San Rafael, CA – The County of Marin has been awarded a $2.9 million federal grant to help raise the foundations of 16 homes in Marin. The 16 houses were determined by the Federal Emergency Management Agency (FEMA) to be at high-risk of natural disaster-based flooding.
A home in the Santa Venetia neighborhood of unincorporated San Rafael undergoes an elevation project to help prevent flooding.
The funding comes from FEMA’s Hazard Mitigation Grant Program (HMGP), which selects projects that meet strict criteria for sustainable and cost-effective efforts to reduce communities’ losses from natural hazards. In this case, elevating houses above the projected flood level has been shown to successfully fill gaps in community-wide resiliency to flooding damages and create safer and more sustainable neighborhoods.
As per the parameters of the federal grant, the $2.9 million covers up to 75% of the $3.9 million that the 16 home elevation projects are preliminarily estimated to cost. The specific scope of work varies by structure but requires that the finished floor be raised at least 1 foot above FEMA’s base flood elevation. The method of elevation depends on foundation type and may necessitate detaching utilities and other connections, lifting the home, and rebuilding or adding to the foundation.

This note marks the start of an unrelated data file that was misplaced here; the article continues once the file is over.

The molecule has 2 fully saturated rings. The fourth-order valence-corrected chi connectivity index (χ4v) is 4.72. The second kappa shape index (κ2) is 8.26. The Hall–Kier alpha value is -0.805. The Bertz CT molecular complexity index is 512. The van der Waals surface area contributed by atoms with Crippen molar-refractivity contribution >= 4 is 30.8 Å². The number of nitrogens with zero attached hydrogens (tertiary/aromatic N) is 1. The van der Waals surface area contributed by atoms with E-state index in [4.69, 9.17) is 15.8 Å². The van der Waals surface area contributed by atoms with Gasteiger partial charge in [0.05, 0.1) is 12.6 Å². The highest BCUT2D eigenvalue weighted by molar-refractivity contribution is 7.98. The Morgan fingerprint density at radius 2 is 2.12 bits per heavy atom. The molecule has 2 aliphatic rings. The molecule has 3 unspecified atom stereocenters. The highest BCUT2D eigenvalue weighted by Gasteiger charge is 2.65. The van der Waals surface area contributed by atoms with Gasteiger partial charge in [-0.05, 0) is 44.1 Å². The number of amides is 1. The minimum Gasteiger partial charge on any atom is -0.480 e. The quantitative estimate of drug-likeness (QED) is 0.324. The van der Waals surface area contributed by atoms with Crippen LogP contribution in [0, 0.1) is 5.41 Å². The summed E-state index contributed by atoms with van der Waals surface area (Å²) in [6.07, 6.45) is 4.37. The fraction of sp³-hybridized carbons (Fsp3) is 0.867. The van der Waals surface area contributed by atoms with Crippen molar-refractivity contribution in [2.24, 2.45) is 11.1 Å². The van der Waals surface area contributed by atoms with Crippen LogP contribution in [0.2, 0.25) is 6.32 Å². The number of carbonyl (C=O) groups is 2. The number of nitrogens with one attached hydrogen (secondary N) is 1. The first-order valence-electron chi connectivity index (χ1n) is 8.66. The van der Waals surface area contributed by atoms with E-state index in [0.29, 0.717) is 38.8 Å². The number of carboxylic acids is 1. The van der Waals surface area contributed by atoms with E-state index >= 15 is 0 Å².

In 2016, the Marin County Department of Public Works (DPW) approached the HMGP opportunity as a pilot program for the county. Hundreds of Marin homeowners expressed to DPW an interest in home elevation assistance, but only 16 homes could fit within the grant funding cap. The HMGP review process included complex environmental and historical review of the houses, which are located in Kentfield, Ross, Black Point, Santa Venetia, Tam Valley, and Greenbrae Boardwalk.
Depending on the success of the projects under the pilot program, an ongoing home elevation assistance program could become a cost-effective tool to increase public safety, sustainability and socioeconomic equity in Marin’s communities. The ongoing program would target low- to moderate-income homeowners and, in the case of rental properties, landlords would be required to lease to low- to moderate-income tenants.